The Midnight Sky-A Journey of Inner and Outer Space

Review by Jason Godbey, Creative Director, Behind the Rabbit Productions

It’s 2049, just after the world as we know it has ended.  Augustine, a renowned astronomer (Geoge Clooney) is alone in his observatory at the North Pole after everyone else has been evacuated. He’s dying from an unknown ailment and is determined to do what he can while he’s still able.  

On the other side of the solar system, a group of astronauts on the spaceship Ether are headed back to earth after discovering an inhabitable planet that may be humankind’s last hope. Unbeknownst to them is the state of the world they’re returning to and how little there is left for them. 

Augustine is unable to reach Ether from his observatory to warn them, so he sets out to a weather station in the arctic with a much better reach having to drag his weary body across the ice and snow. Before he can make his journey, however, he discovers a stowaway in the observatory, a seven year old girl who cannot speak named Iris (Caoilinn Springall). Will he and Iris be able to successfully make it to the weather station safely? Will he live long enough to contact Ether? What will happen to Iris after Augustine’s inevitable demise? And what of the Ether, will they be able to make it back to Earth?  What will happen when they arrive? What’s happened to their loved ones while they were gone? All these questions are raised by the story, and not all of them are answered. 

The Midnight Sky is the seventh feature film by director George Clooney, and it’s quite an achievement. It successfully manages to balance three stories: Augustine’s journey across the arctic, the journey of the astronauts back to Earth, and a flashback story of young Augustine, his rise to prominence in the scientific community and his relationship with a young woman who struggles to reach him as he gets deeper into his work. 

The film is incredibly strong on a technical level. Jim Bissell who has worked with Clooney as Production Designer since the director’s first film, Confessions of a Dangerous Mind, delivers spectacularly innovative designs from Augustine’s observatory and the interior of the Ether to world’s beyond. The production design combined with the outstanding special effects captured by the cinematographer Martin Ruhe make for some truly gobsmacking visuals. It’s a shame most audiences will only be able to watch via Netflix as it is certainly worthy of the big screen.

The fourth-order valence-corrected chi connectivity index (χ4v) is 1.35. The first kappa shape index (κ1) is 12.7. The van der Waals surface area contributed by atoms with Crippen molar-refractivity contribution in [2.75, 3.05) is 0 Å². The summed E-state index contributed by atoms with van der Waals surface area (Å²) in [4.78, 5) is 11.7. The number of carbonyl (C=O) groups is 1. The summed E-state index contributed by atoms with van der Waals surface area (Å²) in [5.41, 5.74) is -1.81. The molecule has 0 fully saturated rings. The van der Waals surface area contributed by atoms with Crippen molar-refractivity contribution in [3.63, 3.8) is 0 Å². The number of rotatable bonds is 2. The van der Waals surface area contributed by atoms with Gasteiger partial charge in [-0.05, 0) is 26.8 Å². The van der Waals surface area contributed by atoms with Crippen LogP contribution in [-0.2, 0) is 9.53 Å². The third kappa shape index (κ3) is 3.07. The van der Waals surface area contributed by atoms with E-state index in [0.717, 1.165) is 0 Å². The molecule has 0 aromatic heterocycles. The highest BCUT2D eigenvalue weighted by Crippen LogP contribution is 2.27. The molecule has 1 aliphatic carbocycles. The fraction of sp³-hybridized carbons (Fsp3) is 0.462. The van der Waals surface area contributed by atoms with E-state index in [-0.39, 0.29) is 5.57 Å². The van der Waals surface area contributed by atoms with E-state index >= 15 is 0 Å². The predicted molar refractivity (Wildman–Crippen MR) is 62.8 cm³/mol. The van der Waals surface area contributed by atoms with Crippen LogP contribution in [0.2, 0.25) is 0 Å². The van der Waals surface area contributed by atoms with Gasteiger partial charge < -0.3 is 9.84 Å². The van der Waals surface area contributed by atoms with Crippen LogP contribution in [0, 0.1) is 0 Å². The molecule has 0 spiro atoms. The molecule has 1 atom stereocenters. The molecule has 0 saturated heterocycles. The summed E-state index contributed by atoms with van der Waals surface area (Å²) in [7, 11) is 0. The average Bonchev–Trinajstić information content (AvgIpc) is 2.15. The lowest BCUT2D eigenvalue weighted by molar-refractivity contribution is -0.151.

The Midnight Sky has an excellent ensemble cast. Clooney and Springall have great chemistry and play well off each other. The crew of the Ether lead by Felicity Jones and David Oyelowo have a real camaraderie and give us the feeling they’ve become a family who has bonded with one another through the unique experience of discovery and exploration. As George Lucas once said “A special effect without a story is a pretty boring thing,” and it’s the characters of this film that keep it from being more than just a stunning array of visuals without any real meaning. Clooney has proven himself to be an actor’s director, and that is evident here. 

The story is grounded in a reality that seems believable. It’s much closer to Close Encounters of the Third Kind than it is to Star Trek. There are some moments that are truly harrowing and suspenseful, but aren’t over the-top. The story of Augustine’s journey and the Ether’s journey parallel one another, and the cross-cutting between the two is extremely well done. It’s good old fashioned storytelling at its finest, and it’s extremely effective. If you’re a savvy filmgoer, you may be able to predict bits of the movie’s conclusion, but you’re likely to find it to be a satisfying one. 

The Midnight Sky is beautiful, moving, and awe-inspiring both in its visuals and its message. George Clooney has always had a strong presence on screen, but he’s one of the most underrated directors working today, and this film is proof of that yet again. As an actor, Clooney isn’t playing  the typical Clooney character. It’s a far cry from Danny Ocean in Ocean’s Eleven or Matt Kowalski in Gravity, so if you’re looking for the handsome, confident leading man Clooney is known for portraying, this isn’t that. 

If you’re into sci-fi, space exploration, and enjoy film’s with a slow build, you’ll love The Midnight Sky. It’s solid science fiction with some strong action, thrills, and sensational visuals. If you’re a fan of George Clooney as a director, I would also recommend Confessions of a Dangerous Mind and Good Night and Good Luck

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